The comparative study between ANN and SVM algorithms are based on the well-established Mutual Information Feature Selector under Uniform information distribution (MIFS-U) criterion (^{Kwak & Choi, 2002}; ^{Gonçalves & Macrini, 2011}). To verify the robustness of the results with regard to this mutual information filter we retrain the classification algorithm with better performance using the orders of variables provided by two new filters based on Euclidean distance. The development of these Euclidean filters is our main methodological contribution.
We performed logistic regression analyses, both with and without first-order multiplicativeinteraction of the input variables selected in the preprocessing filter step. The sensitivity results for all tested variable sets were under 10%, as already expected because of the very small ratio of death events per variable (^{Concato et al., 1995}; ^{Peduzzi et al., 1995}, ^{1996}). For brevity, we excluded experiments using logistic regression from the scope of this study.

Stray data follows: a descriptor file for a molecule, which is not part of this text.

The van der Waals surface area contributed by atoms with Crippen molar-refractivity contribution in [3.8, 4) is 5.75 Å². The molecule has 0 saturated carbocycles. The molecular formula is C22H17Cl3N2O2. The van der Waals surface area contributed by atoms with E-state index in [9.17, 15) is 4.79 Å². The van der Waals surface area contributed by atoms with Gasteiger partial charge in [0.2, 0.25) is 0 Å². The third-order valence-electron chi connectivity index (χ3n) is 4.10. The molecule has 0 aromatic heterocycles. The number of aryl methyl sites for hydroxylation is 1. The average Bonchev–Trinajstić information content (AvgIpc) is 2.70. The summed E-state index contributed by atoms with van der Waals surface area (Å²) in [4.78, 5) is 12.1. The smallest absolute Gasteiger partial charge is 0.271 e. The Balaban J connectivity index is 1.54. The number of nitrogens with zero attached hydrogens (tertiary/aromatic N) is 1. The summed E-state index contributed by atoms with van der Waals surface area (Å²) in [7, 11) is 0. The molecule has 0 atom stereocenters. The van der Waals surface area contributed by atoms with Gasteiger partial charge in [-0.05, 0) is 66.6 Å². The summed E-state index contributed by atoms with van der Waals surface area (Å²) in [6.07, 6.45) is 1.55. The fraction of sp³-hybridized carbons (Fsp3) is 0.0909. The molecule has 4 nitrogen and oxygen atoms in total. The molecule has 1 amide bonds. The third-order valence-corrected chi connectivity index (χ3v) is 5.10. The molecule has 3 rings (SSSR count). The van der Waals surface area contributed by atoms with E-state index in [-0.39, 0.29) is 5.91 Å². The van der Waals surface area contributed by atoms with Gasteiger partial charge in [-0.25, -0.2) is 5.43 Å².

This article is organized as follows. In the next section, we review the variable selection methods and the SVM and ANN algorithms and introduce our Euclidean filters. In Section 3, the data set used in the experiments is described. In Section 4, we discuss the results of the computational experiments, which includes the comparative experiments and the corresponding robustness analysis. In the Conclusion, final remarks are presented and future works outlined.
2 DATA MINING TECHNIQUES
The variable selection methods and the ANN and SVM models employed in this study are briefly discussed in this section.
2.1 Variable Selection Method